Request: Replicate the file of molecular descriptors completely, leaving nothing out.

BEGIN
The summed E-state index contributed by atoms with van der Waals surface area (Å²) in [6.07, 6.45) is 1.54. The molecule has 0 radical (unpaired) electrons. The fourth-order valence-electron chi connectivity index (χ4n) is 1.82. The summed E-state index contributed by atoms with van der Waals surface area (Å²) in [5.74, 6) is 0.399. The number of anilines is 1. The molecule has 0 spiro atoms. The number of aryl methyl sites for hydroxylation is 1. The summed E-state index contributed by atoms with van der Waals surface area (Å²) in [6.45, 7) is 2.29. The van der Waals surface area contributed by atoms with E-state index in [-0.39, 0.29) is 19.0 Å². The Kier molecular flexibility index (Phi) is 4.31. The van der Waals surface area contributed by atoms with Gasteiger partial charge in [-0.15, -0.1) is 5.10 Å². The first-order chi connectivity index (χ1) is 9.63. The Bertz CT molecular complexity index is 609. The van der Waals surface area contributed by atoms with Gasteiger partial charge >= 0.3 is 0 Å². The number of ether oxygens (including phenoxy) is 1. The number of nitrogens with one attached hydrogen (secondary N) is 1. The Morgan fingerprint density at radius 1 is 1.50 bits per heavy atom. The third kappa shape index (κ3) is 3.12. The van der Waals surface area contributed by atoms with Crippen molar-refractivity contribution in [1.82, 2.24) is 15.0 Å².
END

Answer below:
The summed E-state index contributed by atoms with van der Waals surface area (Å²) in [6.07, 6.45) is 1.54. The molecule has 0 radical (unpaired) electrons. The fourth-order valence-electron chi connectivity index (χ4n) is 1.82. The summed E-state index contributed by atoms with van der Waals surface area (Å²) in [5.74, 6) is 0.399. The number of anilines is 1. The molecule has 0 spiro atoms. The number of aryl methyl sites for hydroxylation is 1. The summed E-state index contributed by atoms with van der Waals surface area (Å²) in [6.45, 7) is 2.29. The van der Waals surface area contributed by atoms with E-state index in [-0.39, 0.29) is 19.0 Å². The Kier molecular flexibility index (Phi) is 4.31. The van der Waals surface area contributed by atoms with Gasteiger partial charge in [-0.15, -0.1) is 5.10 Å². The first-order chi connectivity index (χ1) is 9.63. The Bertz CT molecular complexity index is 609. The van der Waals surface area contributed by atoms with Gasteiger partial charge >= 0.3 is 0 Å². The number of ether oxygens (including phenoxy) is 1. The number of nitrogens with one attached hydrogen (secondary N) is 1. The Morgan fingerprint density at radius 1 is 1.50 bits per heavy atom. The third kappa shape index (κ3) is 3.12. The van der Waals surface area contributed by atoms with Crippen molar-refractivity contribution in [1.82, 2.24) is 15.0 Å².